Found in Translation: Helen Prior reinvents ceramics and textile design | Field + Supply @ Timeline | Hudson Valley

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Block printing, a method of creating textile designs that originated over 4,000 years ago, is a painstaking process that involves hand-carving a design into a block of wood, applying a dye over the relief, then stamp it over and over onto the fabric to create a repeating effect. Naturally, the process has long since been superseded by faster methods like screen printing and digital printing, but in the Kingston studio of ceramist and textile designer Helen Prior, a native of Warwickshire, England, who lives in the Vale of the Hudson for almost 15 years. , the process continues in a modern and refreshing form.

It all starts with a simple slab of clay, the cornerstone of all creations in Prior’s “Clay to Cloth” line of ceramics, fabrics and wallpapers, which she launched in 2018.

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The slab, which Prior calls a “manuscript”, is where she first explores her designs. She decorates the still soft clay with freehand carvings and stamps, combining influences from the natural world and stylized patterns drawn from a vast archive of historic textiles dating back to the 1880s that she amassed over the course of her career. in the fashion industry by developing prints for tastes. by Anna Sui, Rebecca Taylor, Trina Turk and Diane von Furstenberg.

But after more than two decades of working with other designers, Prior craved a creative outlet where his own vision could take center stage. “With fashion companies, you really work in the style of the designer, but it got to a point where it was really difficult to have my own voice,” she explains. After she and her family moved full-time to New Paltz, she began spending more time at the Women’s Studio Workshop in Rosendale, exploring her passion for ceramics, an art form she had studied since she was in high school.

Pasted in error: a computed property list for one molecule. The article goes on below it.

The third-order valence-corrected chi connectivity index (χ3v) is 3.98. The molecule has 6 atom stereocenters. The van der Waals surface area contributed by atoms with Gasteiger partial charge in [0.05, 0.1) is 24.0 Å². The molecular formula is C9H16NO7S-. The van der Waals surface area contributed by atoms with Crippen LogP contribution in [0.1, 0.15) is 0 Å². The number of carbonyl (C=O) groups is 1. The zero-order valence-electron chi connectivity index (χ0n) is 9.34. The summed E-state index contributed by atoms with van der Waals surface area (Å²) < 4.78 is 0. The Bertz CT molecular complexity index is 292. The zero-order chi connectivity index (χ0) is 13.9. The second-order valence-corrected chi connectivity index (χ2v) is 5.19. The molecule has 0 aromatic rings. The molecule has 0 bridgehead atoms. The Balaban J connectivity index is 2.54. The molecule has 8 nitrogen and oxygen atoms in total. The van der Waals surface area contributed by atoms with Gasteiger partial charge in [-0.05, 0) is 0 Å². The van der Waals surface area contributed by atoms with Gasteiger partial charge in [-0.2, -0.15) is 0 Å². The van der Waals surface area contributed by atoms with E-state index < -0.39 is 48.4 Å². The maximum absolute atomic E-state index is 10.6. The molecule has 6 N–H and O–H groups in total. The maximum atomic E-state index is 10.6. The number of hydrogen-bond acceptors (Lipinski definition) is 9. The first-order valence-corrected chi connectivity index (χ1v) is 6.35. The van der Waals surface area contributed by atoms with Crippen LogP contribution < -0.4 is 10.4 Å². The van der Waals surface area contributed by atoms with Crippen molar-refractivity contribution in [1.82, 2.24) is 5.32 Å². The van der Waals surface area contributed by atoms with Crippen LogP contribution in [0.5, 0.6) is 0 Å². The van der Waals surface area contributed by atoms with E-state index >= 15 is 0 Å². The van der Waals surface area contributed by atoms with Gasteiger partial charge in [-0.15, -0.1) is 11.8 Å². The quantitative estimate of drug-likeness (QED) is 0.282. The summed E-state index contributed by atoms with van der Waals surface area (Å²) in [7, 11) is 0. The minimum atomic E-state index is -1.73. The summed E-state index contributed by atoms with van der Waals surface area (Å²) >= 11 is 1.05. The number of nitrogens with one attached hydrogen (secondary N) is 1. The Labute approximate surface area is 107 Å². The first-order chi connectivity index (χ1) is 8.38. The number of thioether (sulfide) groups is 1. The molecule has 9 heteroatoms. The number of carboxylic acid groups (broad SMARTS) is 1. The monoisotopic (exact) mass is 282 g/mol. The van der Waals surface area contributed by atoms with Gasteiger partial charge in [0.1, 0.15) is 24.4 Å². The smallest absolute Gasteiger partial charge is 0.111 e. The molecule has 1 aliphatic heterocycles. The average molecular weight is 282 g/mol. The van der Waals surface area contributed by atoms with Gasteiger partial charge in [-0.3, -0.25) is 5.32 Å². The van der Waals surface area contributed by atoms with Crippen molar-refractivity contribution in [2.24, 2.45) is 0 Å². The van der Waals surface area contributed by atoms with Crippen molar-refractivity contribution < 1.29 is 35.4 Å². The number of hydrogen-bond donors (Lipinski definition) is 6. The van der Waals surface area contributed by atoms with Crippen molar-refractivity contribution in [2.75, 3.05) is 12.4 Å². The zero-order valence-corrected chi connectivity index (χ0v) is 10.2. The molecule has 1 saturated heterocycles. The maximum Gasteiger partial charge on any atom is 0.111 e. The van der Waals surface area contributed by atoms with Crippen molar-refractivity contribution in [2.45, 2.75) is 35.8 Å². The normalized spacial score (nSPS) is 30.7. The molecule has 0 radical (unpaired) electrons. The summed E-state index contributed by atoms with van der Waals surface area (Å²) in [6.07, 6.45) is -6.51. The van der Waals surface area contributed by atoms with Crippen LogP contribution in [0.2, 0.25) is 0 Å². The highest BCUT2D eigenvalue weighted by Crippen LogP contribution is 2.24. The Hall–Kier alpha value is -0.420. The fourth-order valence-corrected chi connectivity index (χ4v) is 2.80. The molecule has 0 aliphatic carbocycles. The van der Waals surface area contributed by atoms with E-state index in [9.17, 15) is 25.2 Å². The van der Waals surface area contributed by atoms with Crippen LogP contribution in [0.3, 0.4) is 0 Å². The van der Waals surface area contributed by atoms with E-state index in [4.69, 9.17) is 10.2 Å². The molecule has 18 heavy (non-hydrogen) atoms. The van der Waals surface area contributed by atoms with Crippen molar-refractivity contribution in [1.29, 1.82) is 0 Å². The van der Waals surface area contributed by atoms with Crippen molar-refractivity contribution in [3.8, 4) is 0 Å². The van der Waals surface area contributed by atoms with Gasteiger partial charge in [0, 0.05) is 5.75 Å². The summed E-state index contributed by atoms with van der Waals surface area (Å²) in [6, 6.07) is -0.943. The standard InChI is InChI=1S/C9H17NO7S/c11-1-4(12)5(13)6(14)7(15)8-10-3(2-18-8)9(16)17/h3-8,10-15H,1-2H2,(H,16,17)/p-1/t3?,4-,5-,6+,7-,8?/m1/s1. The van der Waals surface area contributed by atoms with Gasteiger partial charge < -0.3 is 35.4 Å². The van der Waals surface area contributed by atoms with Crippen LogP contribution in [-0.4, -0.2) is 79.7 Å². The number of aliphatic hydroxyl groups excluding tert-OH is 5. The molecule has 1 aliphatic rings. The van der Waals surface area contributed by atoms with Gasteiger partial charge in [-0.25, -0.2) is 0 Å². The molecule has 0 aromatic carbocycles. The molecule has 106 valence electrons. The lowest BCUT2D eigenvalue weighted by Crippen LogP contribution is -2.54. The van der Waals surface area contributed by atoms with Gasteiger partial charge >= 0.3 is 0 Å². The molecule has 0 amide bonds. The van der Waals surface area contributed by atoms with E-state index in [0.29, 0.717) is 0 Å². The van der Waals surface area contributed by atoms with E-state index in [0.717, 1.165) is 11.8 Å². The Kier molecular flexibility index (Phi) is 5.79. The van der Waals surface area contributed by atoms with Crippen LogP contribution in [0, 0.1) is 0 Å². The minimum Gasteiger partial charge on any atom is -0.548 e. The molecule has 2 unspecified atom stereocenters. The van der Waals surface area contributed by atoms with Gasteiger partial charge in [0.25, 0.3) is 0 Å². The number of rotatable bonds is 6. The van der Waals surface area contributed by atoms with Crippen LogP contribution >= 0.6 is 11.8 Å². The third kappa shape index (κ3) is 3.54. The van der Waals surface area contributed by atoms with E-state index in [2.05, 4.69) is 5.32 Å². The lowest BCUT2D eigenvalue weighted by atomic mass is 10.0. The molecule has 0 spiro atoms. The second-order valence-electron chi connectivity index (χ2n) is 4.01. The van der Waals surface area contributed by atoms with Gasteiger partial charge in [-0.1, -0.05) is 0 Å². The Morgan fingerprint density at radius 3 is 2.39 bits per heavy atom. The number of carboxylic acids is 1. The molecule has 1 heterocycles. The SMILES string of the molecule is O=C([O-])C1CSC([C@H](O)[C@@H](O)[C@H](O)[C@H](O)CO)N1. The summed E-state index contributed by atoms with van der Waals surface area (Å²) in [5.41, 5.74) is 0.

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“It was really a great springboard for me to explore ceramics in my free time,” she says. “Then I started decorating my ceramic pieces and doing this textile-on-ceramic process and I thought, well, this looks interesting and new, and it just seemed like such a beautiful way of working.”

In 2019, she opened her eponymous studio in the Shirt Factory in Midtown Kingston, whose history of textile manufacturing suits her work perfectly. The following year, she launched her first collection of ceramics, fabrics and wallpapers titled “Cross Pollination”, a reference to how she seamlessly translates her handwritten designs between mediums.

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For her ceramics, the manuscripts become the master prints from which she draws the decorations of her bowls, vases, dishes and trays, handcrafted and turned on a wheel. To make her textiles and wallpapers, she photographs the manuscripts, then refines the patterns in Photoshop, creating a repeating pattern that can then be digitally printed on Belgian linen by the company outside of Philadelphia that makes her pillows. or turned into wallpaper by someone else in Detroit.

Unlike the austere minimalism that dominated much of the interior design world for over a decade, Prior’s work is a celebration of decorative art history, distilled into a version that suits many different contemporary aesthetics. “Decoration has always been there throughout history,” she says. “I believe it’s something that always comes and goes, but I believe people react to it and it makes things stand out more and pull people in on an emotional level.”

Shop Helen Prior’s work through Chronogram’s partnership with Field + Supply here. Want to see his work in person? Helen will be at Field+Supply’s Spring MRKT, May 27-29, at Hutton Brickyards in Kingston. For more information, visit

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